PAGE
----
There are no casual Frank Zappa fans. You don’t merely like his music; it becomes a focal point of your existence. This is due partially to the fact that he worked on developing a cult among his fanbase almost from the beginning of his career, and also because the sheer volume of stuff he put out is so staggering. It’s a devotion tailor-made for obsessives, like myself.
In high school, I had dual musical allegiances. On the one hand, straight up punk rock. On the other, modern classical stuff like Igor Stravinsky and Charles Ives and jazz like Charles Mingus and Miles Davis. I’m not sure how this happened, exactly, but here we are. Frank Zappa satisfied both sides of my musical brain at once. It had rock elements, but also had the complicated instrumentation and chops I liked from classical and jazz. It also had plenty of satirical and transgressive elements to it (sex, poop) that were exciting to High School Me.
The problem with liking Zappa is that he pushes all your other likes out to the margins. He had a concept called Conceptual Continuity, which said that everything he ever did was interrelated. The only way to truly understand it all was to listen to everything–including every live show you could get your hands on. That’s why I have not only 40-something legitimately released albums of his, but twice as many boots I downloaded in the early, bountiful days of torrenting. The time and scrutiny required to listen to all of this stuff leaves you no inclination to consume anything else.
I’d consider myself a lapsed Zappa fan at this point in my life, because I feel like I’ve pulled out as much as I can from his oeuvre. There’s also elements to some songs that are way too close to misogyny for me to excuse or dismiss. However, I still listen to the occasional track or old show. I also stand by certain incarnations of his bands, like the Roxy and Elsewhere lineup, which was pretty funky and fun (plus it had lots of marimba, which always pleases me). But my favorite remains the original Mothers, who were unlike anything assembled before or since.
Zappa basically took this band that used to play R & B and blues and got them to play rockified versions of Edgar Varese and Karlheinz Stockhausen compositions. And when they felt like it, they could also rock the fuck out. You’ll see examples of both in this video from a performance on the BBC from 1968.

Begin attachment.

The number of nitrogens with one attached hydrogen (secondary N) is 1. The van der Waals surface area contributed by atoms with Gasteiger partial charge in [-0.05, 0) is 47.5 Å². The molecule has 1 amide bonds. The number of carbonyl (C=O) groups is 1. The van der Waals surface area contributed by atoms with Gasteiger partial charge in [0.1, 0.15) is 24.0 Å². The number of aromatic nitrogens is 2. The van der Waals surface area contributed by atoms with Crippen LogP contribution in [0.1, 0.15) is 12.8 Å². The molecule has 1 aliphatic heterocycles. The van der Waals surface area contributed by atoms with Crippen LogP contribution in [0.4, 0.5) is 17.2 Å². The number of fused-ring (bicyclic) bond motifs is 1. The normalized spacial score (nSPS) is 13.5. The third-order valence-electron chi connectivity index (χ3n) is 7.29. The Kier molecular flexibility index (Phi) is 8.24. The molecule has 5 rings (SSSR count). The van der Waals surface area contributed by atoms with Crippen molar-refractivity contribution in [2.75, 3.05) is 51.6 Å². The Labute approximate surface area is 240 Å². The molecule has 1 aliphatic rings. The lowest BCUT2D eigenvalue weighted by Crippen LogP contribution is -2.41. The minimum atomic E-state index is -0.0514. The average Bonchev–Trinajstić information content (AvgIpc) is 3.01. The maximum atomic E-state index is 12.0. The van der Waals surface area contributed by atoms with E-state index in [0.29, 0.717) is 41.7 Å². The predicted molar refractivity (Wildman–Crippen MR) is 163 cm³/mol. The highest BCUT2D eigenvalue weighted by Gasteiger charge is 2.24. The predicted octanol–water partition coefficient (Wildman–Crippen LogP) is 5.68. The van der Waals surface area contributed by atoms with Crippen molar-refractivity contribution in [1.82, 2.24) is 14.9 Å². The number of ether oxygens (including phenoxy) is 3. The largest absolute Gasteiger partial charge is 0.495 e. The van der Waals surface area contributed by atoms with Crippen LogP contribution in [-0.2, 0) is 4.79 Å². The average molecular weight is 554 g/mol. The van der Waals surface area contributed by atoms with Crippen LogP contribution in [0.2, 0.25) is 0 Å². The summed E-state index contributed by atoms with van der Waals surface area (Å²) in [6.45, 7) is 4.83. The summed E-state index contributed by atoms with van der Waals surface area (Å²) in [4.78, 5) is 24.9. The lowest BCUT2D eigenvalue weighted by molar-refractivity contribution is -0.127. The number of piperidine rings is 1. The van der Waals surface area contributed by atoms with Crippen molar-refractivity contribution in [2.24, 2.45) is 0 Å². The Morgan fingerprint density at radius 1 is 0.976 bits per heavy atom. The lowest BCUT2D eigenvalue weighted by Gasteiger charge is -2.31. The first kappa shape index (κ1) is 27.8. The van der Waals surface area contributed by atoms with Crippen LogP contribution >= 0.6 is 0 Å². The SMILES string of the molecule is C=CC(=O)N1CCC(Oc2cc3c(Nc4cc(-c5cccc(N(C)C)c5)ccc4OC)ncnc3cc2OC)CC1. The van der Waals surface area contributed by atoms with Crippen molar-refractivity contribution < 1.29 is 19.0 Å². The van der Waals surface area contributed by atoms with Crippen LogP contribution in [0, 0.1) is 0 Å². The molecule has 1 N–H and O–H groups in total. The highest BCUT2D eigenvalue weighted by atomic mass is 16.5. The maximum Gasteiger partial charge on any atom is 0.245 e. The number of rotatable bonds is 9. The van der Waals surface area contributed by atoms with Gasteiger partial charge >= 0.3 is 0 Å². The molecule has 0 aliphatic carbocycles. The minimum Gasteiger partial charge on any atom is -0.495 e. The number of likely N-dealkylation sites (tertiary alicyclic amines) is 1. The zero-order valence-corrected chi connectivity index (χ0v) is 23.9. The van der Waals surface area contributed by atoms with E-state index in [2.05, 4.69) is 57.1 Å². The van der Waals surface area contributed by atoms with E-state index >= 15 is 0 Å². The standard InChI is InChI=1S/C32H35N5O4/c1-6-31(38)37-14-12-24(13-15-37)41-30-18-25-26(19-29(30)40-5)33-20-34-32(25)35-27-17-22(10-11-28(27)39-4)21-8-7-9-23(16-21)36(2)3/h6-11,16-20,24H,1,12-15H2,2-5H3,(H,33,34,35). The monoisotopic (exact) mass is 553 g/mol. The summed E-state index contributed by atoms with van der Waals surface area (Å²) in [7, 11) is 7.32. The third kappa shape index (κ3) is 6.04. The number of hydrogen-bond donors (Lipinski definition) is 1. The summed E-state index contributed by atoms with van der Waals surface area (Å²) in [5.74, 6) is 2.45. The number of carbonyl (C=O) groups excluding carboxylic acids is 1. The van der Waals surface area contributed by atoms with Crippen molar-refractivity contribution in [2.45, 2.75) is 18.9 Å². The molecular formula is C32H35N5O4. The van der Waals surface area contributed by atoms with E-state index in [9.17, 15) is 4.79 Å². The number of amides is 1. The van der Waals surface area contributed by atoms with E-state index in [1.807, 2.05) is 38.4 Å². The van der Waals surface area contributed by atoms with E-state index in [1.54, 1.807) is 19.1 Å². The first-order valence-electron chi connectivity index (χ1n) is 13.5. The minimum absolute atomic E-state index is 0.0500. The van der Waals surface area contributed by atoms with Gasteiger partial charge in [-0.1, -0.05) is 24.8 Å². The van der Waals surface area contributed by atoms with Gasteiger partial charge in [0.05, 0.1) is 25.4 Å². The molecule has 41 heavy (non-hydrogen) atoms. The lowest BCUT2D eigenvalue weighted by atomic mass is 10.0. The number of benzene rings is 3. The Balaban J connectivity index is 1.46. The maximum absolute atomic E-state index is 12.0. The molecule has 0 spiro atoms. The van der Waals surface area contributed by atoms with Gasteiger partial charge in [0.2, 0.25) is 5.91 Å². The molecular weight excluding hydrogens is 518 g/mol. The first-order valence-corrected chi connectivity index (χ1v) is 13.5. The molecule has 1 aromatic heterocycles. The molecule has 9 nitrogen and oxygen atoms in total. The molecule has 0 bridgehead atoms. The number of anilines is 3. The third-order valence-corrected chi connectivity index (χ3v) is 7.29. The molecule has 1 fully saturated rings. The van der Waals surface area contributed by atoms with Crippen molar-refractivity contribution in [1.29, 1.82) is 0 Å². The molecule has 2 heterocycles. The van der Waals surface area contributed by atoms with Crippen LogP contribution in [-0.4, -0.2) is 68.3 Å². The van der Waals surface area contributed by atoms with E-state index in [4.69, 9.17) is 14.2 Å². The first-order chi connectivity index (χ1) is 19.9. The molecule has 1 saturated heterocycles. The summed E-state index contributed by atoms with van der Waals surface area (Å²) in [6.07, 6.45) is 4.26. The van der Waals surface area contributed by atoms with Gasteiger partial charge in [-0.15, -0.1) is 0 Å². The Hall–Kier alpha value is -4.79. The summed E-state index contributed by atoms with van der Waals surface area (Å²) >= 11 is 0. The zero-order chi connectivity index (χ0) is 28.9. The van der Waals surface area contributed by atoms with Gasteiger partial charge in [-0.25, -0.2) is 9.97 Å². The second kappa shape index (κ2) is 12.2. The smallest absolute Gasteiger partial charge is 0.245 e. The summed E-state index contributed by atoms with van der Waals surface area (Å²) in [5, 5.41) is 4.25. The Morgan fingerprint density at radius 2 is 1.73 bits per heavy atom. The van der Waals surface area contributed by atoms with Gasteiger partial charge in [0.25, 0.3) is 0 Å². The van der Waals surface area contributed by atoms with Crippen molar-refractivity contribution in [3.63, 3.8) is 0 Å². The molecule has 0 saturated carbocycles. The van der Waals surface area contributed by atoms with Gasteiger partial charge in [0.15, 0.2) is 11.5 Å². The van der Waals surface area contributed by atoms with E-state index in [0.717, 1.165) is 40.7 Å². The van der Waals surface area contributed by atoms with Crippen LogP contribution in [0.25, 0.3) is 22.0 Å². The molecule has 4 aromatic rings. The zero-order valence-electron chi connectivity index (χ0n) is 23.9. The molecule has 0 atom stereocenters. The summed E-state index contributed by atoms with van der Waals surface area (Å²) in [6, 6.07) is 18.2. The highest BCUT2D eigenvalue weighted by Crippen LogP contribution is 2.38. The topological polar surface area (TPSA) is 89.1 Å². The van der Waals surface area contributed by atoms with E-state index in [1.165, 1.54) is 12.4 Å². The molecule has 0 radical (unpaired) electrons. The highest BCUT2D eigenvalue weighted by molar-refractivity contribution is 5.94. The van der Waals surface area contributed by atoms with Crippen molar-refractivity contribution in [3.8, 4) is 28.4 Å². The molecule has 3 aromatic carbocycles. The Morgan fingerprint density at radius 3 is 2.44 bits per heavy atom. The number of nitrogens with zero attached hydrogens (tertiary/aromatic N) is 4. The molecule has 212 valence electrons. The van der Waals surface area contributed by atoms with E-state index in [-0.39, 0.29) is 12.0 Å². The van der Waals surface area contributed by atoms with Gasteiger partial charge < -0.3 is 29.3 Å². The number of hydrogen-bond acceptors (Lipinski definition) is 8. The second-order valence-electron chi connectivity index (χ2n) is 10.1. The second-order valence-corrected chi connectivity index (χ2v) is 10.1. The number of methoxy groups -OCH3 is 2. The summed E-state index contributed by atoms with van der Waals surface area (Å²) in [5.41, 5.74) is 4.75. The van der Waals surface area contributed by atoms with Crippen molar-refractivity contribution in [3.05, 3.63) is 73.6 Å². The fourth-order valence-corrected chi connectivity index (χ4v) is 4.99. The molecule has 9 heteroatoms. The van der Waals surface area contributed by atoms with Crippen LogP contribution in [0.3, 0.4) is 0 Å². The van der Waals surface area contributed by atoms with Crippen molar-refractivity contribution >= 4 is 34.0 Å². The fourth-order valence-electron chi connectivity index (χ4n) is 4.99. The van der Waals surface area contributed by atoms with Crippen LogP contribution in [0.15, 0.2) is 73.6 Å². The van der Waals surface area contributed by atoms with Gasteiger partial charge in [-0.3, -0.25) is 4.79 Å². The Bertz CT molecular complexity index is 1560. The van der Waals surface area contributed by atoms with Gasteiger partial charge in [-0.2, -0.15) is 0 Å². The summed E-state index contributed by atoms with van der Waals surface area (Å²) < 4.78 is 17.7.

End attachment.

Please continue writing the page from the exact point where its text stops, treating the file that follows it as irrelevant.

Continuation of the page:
The song in that video, “King Kong,” was a heavy duty workout that took up all of side 4 of Uncle Meat, the final proper album by the original Mothers lineup. (There were a few others featuring material they’d recorded, of course, since Zappa released virtually everything he ever did. This was the last one recorded as a for-real album.) I’m not the full time Zappa fan I once was, but I still stand by this as a masterpiece. There’s virtually no vocals on the entire album, and it has this strange, stilted baroque quality to it. Much of it was assembled using insane amounts of overdubbing all done on four tracks (the only kind of recorder then available) and edited with razor blades, a small engineering miracle.
The Uncle Meat liner notes came with sheet music for both “King Kong” and the title track, which I was obsessed with for a while. The notation informed me that the song’s chord structure was composed almost entirely of suspended 4ths. If that means nothing to you, just know that in traditional Western music, a fourth interval (i.e., a difference between a root and a harmonic of four full notes) sounds kind of “Eastern” or “Chinese.” This budget music theory lesson has been brought to you by a class I took junior year of high school.
Using the tiny transcription in the CD booklet, I tried to play “Uncle Meat” on the beatup piano in our basement (acquired for the cost of renting a truck when family friends gave it away), but I couldn’t play “Twinkle Twinkle Little Star” with two hands, let alone Frank Zappa. Oh well.
While this is completely inappropriate for use as walk up music, any player who dared do so would earn my eternal love. Yes, even if it was a Marlin.